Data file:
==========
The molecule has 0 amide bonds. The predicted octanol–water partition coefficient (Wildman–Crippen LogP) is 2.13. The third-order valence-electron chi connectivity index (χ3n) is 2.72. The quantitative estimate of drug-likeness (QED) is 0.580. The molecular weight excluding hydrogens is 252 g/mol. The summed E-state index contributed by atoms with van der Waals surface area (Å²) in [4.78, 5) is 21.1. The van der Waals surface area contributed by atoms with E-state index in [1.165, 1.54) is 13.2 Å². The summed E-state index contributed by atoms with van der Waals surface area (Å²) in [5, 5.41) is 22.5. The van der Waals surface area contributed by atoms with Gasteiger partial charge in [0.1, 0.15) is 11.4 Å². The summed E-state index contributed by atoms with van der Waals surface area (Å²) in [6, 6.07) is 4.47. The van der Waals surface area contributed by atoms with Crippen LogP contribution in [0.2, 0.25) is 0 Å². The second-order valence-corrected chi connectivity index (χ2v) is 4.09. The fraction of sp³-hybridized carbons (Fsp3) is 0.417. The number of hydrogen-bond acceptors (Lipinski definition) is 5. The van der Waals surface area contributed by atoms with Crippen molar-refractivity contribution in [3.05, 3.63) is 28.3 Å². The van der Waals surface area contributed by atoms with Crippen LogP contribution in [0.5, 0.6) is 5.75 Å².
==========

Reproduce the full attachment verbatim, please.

The molecule has 0 amide bonds. The predicted octanol–water partition coefficient (Wildman–Crippen LogP) is 2.13. The third-order valence-electron chi connectivity index (χ3n) is 2.72. The quantitative estimate of drug-likeness (QED) is 0.580. The molecular weight excluding hydrogens is 252 g/mol. The summed E-state index contributed by atoms with van der Waals surface area (Å²) in [4.78, 5) is 21.1. The van der Waals surface area contributed by atoms with E-state index in [1.165, 1.54) is 13.2 Å². The summed E-state index contributed by atoms with van der Waals surface area (Å²) in [5, 5.41) is 22.5. The van der Waals surface area contributed by atoms with Gasteiger partial charge in [0.1, 0.15) is 11.4 Å². The summed E-state index contributed by atoms with van der Waals surface area (Å²) in [6, 6.07) is 4.47. The van der Waals surface area contributed by atoms with Crippen LogP contribution in [0.2, 0.25) is 0 Å². The second-order valence-corrected chi connectivity index (χ2v) is 4.09. The fraction of sp³-hybridized carbons (Fsp3) is 0.417. The number of hydrogen-bond acceptors (Lipinski definition) is 5. The van der Waals surface area contributed by atoms with Crippen molar-refractivity contribution in [3.05, 3.63) is 28.3 Å². The van der Waals surface area contributed by atoms with Crippen LogP contribution in [0.5, 0.6) is 5.75 Å².